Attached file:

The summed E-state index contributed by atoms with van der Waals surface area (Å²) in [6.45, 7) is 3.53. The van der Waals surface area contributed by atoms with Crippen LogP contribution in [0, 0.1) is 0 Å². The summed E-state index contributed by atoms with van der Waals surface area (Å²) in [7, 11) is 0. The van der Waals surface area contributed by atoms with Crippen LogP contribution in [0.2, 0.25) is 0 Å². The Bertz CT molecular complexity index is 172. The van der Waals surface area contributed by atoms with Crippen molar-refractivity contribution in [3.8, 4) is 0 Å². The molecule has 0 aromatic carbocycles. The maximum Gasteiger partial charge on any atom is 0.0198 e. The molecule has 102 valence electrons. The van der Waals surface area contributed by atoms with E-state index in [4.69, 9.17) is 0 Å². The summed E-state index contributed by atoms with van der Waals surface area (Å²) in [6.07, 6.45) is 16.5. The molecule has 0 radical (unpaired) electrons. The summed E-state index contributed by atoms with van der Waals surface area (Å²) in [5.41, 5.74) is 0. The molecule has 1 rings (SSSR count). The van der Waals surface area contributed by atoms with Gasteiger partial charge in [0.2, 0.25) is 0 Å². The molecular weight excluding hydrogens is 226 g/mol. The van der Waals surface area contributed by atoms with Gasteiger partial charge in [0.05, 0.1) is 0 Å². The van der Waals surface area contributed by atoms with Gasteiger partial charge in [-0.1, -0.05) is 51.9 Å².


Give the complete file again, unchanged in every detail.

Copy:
The summed E-state index contributed by atoms with van der Waals surface area (Å²) in [6.45, 7) is 3.53. The van der Waals surface area contributed by atoms with Crippen LogP contribution in [0, 0.1) is 0 Å². The summed E-state index contributed by atoms with van der Waals surface area (Å²) in [7, 11) is 0. The van der Waals surface area contributed by atoms with Crippen LogP contribution in [0.2, 0.25) is 0 Å². The Bertz CT molecular complexity index is 172. The van der Waals surface area contributed by atoms with Crippen molar-refractivity contribution in [3.8, 4) is 0 Å². The molecule has 0 aromatic carbocycles. The maximum Gasteiger partial charge on any atom is 0.0198 e. The molecule has 102 valence electrons. The van der Waals surface area contributed by atoms with E-state index in [4.69, 9.17) is 0 Å². The summed E-state index contributed by atoms with van der Waals surface area (Å²) in [6.07, 6.45) is 16.5. The molecule has 0 radical (unpaired) electrons. The summed E-state index contributed by atoms with van der Waals surface area (Å²) in [5.41, 5.74) is 0. The molecule has 1 rings (SSSR count). The van der Waals surface area contributed by atoms with Gasteiger partial charge in [0.2, 0.25) is 0 Å². The molecular weight excluding hydrogens is 226 g/mol. The van der Waals surface area contributed by atoms with Gasteiger partial charge in [0.05, 0.1) is 0 Å². The van der Waals surface area contributed by atoms with Gasteiger partial charge in [-0.1, -0.05) is 51.9 Å².